|The first two links today are motivated through my participation in Emily's Non Profit Blog Exchange. For this round I've drawn two blogs - one new to me and one I commented on just last week.|
Random Thoughts on Life and Work
I'd never run into this blog before - this is why the blog exchange is so useful! Random Thoughts is written by a non-profit development professional, so a lot of the material is fundraising and marketing oriented. But the writer, whose name is not given, seems to be quite astute technologically as well. Elegant template, too. Here's one I'll be adding to my blogroll.
Today's post shares a resource developed by Sally Funk at McConkey/Johnston International that discusses how to go about selecting donor management software in a rational way. It's a very nicely put together piece - I intend to get in touch with Sally immediately to see if I can share this with the prospects we meet who clearly need to sharpen the tools they take shopping with them.
Zen and the Art of Non-Profit Technology.
And here's the other blog I drew in this month's blog exchange. It's Michelle Murrain's nptech blog, subtitled "Conscious, minimalist, neo-luddite perspectives on nonprofit technology. " Her most recent post is a longish review of social media - blogging, podcasting, and videoblogging - vlogging, to the initiated - and what their implications are for non-profit managers. Michelle brings a great perspective to the discussion because while she obviously loves playing with - and philosphizing about - all this technology, she's quite clear that not every non-profit will serve its mission better by getting involved with every new gee-whiz approach.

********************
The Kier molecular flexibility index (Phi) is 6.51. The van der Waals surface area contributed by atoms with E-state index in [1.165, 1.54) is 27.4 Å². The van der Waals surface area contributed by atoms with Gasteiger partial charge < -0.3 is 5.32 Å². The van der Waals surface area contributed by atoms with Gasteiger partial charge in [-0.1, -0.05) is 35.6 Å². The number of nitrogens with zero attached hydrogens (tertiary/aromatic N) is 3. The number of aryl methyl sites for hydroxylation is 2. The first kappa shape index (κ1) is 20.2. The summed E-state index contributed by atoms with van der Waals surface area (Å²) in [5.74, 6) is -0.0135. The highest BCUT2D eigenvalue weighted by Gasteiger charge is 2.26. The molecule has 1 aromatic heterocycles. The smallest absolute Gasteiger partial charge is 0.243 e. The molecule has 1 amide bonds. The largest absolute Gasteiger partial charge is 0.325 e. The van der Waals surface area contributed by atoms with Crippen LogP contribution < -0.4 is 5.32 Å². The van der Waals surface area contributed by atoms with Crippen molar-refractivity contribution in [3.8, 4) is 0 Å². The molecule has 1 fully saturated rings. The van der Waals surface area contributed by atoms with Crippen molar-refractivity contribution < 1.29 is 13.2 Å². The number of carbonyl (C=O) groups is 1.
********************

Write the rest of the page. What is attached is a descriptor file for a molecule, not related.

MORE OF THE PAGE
So, now the question - should a nonprofit organization have a blog? Should staff of a nonprofit blog? Would this help: 1) gain donors? 2) communicate the message? 3) keep stakeholders informed? 4) provide collaborative opportunities within, and between organizations?This bread and butter focus on mission is what should motivate all technological decisions in any organization.
More on Accessibility
I received an email about Wednesday's post on accessibility from Graeme Attkins, a U.K. based developer who writes a blog all about website accessibility issues. Take a look at this most recent post of his - on common myths about building accessible sites. He'd like us to be aware that there is more to designing an accessible site than using all the right technologies.
Activities versus Accomplishments
In the software world, we developers are always reminded by our marketing consultants not to try to sell features, but to sell benefits. The potential customer does not want to hear for example that you have a "communications log where each contact with a constituent can be tagged with concepts from a user-defined taxonomy". Instead, they want to know that they can "instantly put their hand on each conversation or email they had with a consitutent about a specific subject." I struggle to internalize this advice when touting our wares. Kivi Leroux Miller points out that non-profits can make the same mistake by selling their activites rather than their accomplishments - especially in annual reports.
And now for something completely different
Here's a site I'm afraid we'd have to give a big zero on the accessibility scale.